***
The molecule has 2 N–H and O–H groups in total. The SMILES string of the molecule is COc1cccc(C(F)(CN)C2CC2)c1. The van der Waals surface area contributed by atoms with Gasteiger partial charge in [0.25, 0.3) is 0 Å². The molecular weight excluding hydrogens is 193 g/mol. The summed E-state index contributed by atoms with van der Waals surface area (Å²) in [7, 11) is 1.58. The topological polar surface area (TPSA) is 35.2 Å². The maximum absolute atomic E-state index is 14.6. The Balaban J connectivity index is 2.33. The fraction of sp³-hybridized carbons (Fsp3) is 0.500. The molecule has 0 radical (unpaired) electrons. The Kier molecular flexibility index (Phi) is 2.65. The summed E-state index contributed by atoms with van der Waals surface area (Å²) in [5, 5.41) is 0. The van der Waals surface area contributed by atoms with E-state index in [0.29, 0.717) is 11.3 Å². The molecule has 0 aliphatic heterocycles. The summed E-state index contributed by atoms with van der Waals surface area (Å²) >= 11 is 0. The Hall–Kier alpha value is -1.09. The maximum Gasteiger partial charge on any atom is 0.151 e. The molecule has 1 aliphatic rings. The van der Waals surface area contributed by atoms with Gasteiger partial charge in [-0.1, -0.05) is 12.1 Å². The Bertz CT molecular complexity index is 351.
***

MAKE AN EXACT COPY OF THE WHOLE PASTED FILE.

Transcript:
The molecule has 2 N–H and O–H groups in total. The SMILES string of the molecule is COc1cccc(C(F)(CN)C2CC2)c1. The van der Waals surface area contributed by atoms with Gasteiger partial charge in [0.25, 0.3) is 0 Å². The molecular weight excluding hydrogens is 193 g/mol. The summed E-state index contributed by atoms with van der Waals surface area (Å²) in [7, 11) is 1.58. The topological polar surface area (TPSA) is 35.2 Å². The maximum absolute atomic E-state index is 14.6. The Balaban J connectivity index is 2.33. The fraction of sp³-hybridized carbons (Fsp3) is 0.500. The molecule has 0 radical (unpaired) electrons. The Kier molecular flexibility index (Phi) is 2.65. The summed E-state index contributed by atoms with van der Waals surface area (Å²) in [5, 5.41) is 0. The van der Waals surface area contributed by atoms with E-state index in [0.29, 0.717) is 11.3 Å². The molecule has 0 aliphatic heterocycles. The summed E-state index contributed by atoms with van der Waals surface area (Å²) >= 11 is 0. The Hall–Kier alpha value is -1.09. The maximum Gasteiger partial charge on any atom is 0.151 e. The molecule has 1 aliphatic rings. The van der Waals surface area contributed by atoms with Gasteiger partial charge in [-0.1, -0.05) is 12.1 Å². The Bertz CT molecular complexity index is 351.